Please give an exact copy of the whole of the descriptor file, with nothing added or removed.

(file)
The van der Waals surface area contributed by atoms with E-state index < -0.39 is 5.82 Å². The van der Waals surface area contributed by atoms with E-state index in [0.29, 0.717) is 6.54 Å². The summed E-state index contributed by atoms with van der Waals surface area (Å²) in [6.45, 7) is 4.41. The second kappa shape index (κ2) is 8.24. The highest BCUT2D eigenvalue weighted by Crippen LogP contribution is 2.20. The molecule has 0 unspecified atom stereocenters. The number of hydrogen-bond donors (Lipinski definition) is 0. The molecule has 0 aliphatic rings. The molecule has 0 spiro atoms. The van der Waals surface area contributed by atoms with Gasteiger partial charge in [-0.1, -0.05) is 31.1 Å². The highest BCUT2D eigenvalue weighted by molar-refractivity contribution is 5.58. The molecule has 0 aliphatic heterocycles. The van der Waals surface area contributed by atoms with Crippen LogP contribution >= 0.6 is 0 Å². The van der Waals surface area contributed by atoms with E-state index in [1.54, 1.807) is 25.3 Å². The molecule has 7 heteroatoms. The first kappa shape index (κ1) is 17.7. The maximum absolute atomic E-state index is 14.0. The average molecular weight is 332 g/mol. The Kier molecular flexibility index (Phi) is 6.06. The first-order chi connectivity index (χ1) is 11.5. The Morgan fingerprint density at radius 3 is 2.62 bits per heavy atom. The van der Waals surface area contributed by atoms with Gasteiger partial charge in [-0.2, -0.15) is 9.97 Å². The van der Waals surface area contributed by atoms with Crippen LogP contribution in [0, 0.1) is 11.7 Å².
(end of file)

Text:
The van der Waals surface area contributed by atoms with E-state index < -0.39 is 5.82 Å². The van der Waals surface area contributed by atoms with E-state index in [0.29, 0.717) is 6.54 Å². The summed E-state index contributed by atoms with van der Waals surface area (Å²) in [6.45, 7) is 4.41. The second kappa shape index (κ2) is 8.24. The highest BCUT2D eigenvalue weighted by Crippen LogP contribution is 2.20. The molecule has 0 unspecified atom stereocenters. The number of hydrogen-bond donors (Lipinski definition) is 0. The molecule has 0 aliphatic rings. The molecule has 0 spiro atoms. The van der Waals surface area contributed by atoms with Gasteiger partial charge in [-0.1, -0.05) is 31.1 Å². The highest BCUT2D eigenvalue weighted by molar-refractivity contribution is 5.58. The molecule has 0 aliphatic heterocycles. The van der Waals surface area contributed by atoms with Crippen LogP contribution >= 0.6 is 0 Å². The van der Waals surface area contributed by atoms with E-state index in [1.54, 1.807) is 25.3 Å². The molecule has 7 heteroatoms. The first kappa shape index (κ1) is 17.7. The maximum absolute atomic E-state index is 14.0. The average molecular weight is 332 g/mol. The Kier molecular flexibility index (Phi) is 6.06. The first-order chi connectivity index (χ1) is 11.5. The Morgan fingerprint density at radius 3 is 2.62 bits per heavy atom. The van der Waals surface area contributed by atoms with Gasteiger partial charge in [-0.2, -0.15) is 9.97 Å². The van der Waals surface area contributed by atoms with Crippen LogP contribution in [0, 0.1) is 11.7 Å².